With the Agile Enterprise the we are evolving an organization that is very adaptable and resilient to change. Anti-fragile is a good description for this type of organization.
In the Laxoux Culture model this would be represented by Green or perhaps even Teal levels.
In an Agile enterprise, there is leadership at all levels. The people who are closest to the work are the ones driving decisions. Here we replace top-down control with a clear organizational purpose, shared values, visibility and trust. Since everyone is contributing to the shape and direction, the results are emergent. Like a living organism, everyone is sensing and responding to the environment. The intelligence that emerges from the collective is what allows our organization to be ‘Agile’.
Fostering an Agile Enterprise will usually require a complete reboot of the cultural operating system of the organization. As such it is a much more significant undertaking that adopting Agile practices.
Both Enterprise Agile & Agile Enterprise Have Value
It is important to re-iterate that both Enterprise Agile and Agile Enterprise have value.
Enterprise Agile allows organizations to improve their operational capability so they may execute better.
Agile Enterprise is about creating an adaptable future-proof organization.
It’s not about which is better. It’s about what is right for your context.
Four years ago, I argued that Agile is a Culture System focussed on Collaboration and Cultivation. We may build on and refine this understand to see that Agile points towards a higher level of organizational consciousness and the benefits that come with it. In particular, Agile is about valuing people and setting them free to deliver.
The Agile Manifesto & Principles
Let’s use the Laloux Culture Model as a lens for understanding the Agile Manifesto. If you haven’t read about this yet, it is fantastic – go read it now – otherwise this post will not make much sense.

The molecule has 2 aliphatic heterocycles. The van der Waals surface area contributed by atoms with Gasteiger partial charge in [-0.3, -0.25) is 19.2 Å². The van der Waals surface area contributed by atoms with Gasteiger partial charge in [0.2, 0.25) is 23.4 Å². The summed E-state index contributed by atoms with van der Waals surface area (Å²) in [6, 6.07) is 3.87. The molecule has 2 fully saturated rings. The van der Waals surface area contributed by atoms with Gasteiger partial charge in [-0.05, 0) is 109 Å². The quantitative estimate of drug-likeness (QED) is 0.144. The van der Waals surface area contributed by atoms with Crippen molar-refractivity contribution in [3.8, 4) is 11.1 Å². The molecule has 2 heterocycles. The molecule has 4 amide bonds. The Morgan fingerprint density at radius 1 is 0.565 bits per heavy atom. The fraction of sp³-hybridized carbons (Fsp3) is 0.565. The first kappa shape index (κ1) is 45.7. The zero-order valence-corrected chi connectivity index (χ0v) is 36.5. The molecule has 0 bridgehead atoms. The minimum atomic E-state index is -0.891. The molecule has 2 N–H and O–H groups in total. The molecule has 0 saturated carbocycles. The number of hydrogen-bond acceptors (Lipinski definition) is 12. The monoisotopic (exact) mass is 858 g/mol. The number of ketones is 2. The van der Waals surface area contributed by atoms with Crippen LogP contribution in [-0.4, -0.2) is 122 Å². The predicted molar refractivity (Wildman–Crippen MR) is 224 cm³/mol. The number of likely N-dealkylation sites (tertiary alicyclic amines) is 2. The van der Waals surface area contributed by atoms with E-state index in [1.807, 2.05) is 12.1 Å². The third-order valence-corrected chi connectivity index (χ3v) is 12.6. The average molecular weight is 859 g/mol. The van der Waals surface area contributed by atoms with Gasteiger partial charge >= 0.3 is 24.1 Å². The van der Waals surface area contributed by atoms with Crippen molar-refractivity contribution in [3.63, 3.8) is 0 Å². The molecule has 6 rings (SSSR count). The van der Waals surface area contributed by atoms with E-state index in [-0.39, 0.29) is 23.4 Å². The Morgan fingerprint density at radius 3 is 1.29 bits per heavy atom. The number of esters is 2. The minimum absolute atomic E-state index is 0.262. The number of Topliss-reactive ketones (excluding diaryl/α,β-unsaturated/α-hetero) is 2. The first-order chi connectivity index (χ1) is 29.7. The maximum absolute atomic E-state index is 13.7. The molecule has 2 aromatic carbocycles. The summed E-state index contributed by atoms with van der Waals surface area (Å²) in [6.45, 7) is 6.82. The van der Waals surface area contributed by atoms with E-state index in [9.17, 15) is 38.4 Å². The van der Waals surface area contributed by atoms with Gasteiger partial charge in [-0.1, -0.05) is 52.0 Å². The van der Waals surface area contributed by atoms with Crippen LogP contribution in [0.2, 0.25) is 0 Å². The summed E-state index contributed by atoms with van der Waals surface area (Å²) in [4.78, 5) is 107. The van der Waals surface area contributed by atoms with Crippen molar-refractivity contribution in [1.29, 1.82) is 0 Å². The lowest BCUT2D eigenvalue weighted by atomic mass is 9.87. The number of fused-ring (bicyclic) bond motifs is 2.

When we colour code each of the manifesto statements to match various stages of consciousness we get:
Individuals and interactions over processes and tools (Green)
Working software over comprehensive documentation (Orange)
Customer collaboration over contract negotiation (Green)
Responding to change over following a plan (Teal)
We see that the Agile manifesto is a mix of ideas from different levels.
- Our highest priority is to satisfy the customer through early and continuous delivery of valuable software. (Green)
- Welcome changing requirements, even late in development. Agile processes harness change for the customer’s competitive advantage. (Teal)
- Deliver working software frequently, from a couple of weeks to a couple of months, with a preference to the shorter timescale. (Orange)
- Business people and developers must work together daily throughout the project. (Green)
- Build projects around motivated individuals. Give them the environment and support they need, and trust them to get the job done. (Green)
- The most efficient and effective method of conveying information to and within a development team is face-to-face conversation. (Green)
- Working software is the primary measure of progress. (Orange)
- Agile processes promote sustainable development. The sponsors, developers, and users should be able to maintain a constant pace indefinitely. (Teal)
- Continuous attention to technical excellence and good design enhances agility. (Teal)
- Simplicity–the art of maximizing the amount of work not done–is essential. (n/a)
- The best architectures, requirements, and designs emerge from self-organizing teams. (Teal)